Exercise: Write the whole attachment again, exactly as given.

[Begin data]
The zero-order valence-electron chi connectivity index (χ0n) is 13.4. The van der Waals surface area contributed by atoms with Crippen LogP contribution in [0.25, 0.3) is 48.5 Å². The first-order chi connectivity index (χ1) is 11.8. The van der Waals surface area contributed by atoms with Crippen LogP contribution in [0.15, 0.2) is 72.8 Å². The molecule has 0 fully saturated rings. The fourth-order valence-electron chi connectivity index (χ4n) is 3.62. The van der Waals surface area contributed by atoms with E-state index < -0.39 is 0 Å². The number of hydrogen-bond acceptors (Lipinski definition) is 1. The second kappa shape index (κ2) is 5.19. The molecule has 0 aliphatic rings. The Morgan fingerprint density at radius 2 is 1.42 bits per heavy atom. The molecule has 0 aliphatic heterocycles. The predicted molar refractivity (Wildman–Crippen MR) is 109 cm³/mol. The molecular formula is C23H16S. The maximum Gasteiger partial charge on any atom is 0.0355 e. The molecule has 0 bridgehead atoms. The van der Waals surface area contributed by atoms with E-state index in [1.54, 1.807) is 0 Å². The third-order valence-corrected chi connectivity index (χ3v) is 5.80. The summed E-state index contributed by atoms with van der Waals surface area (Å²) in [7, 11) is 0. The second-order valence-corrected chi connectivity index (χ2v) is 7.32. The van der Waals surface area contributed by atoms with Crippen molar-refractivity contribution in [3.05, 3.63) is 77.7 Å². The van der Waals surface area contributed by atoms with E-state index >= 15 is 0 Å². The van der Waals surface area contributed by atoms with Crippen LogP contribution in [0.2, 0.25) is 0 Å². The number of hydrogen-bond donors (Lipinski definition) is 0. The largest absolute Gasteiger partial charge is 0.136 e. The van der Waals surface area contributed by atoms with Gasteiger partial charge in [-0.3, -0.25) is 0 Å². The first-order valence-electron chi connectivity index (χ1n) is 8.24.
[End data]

The zero-order valence-electron chi connectivity index (χ0n) is 13.4. The van der Waals surface area contributed by atoms with Crippen LogP contribution in [0.25, 0.3) is 48.5 Å². The first-order chi connectivity index (χ1) is 11.8. The van der Waals surface area contributed by atoms with Crippen LogP contribution in [0.15, 0.2) is 72.8 Å². The molecule has 0 fully saturated rings. The fourth-order valence-electron chi connectivity index (χ4n) is 3.62. The van der Waals surface area contributed by atoms with E-state index < -0.39 is 0 Å². The number of hydrogen-bond acceptors (Lipinski definition) is 1. The second kappa shape index (κ2) is 5.19. The molecule has 0 aliphatic rings. The Morgan fingerprint density at radius 2 is 1.42 bits per heavy atom. The molecule has 0 aliphatic heterocycles. The predicted molar refractivity (Wildman–Crippen MR) is 109 cm³/mol. The molecular formula is C23H16S. The maximum Gasteiger partial charge on any atom is 0.0355 e. The molecule has 0 bridgehead atoms. The van der Waals surface area contributed by atoms with E-state index in [1.54, 1.807) is 0 Å². The third-order valence-corrected chi connectivity index (χ3v) is 5.80. The summed E-state index contributed by atoms with van der Waals surface area (Å²) in [7, 11) is 0. The second-order valence-corrected chi connectivity index (χ2v) is 7.32. The van der Waals surface area contributed by atoms with Crippen molar-refractivity contribution in [3.05, 3.63) is 77.7 Å². The van der Waals surface area contributed by atoms with E-state index >= 15 is 0 Å². The van der Waals surface area contributed by atoms with Crippen LogP contribution in [0.2, 0.25) is 0 Å². The number of hydrogen-bond donors (Lipinski definition) is 0. The largest absolute Gasteiger partial charge is 0.136 e. The van der Waals surface area contributed by atoms with Gasteiger partial charge in [-0.3, -0.25) is 0 Å². The first-order valence-electron chi connectivity index (χ1n) is 8.24.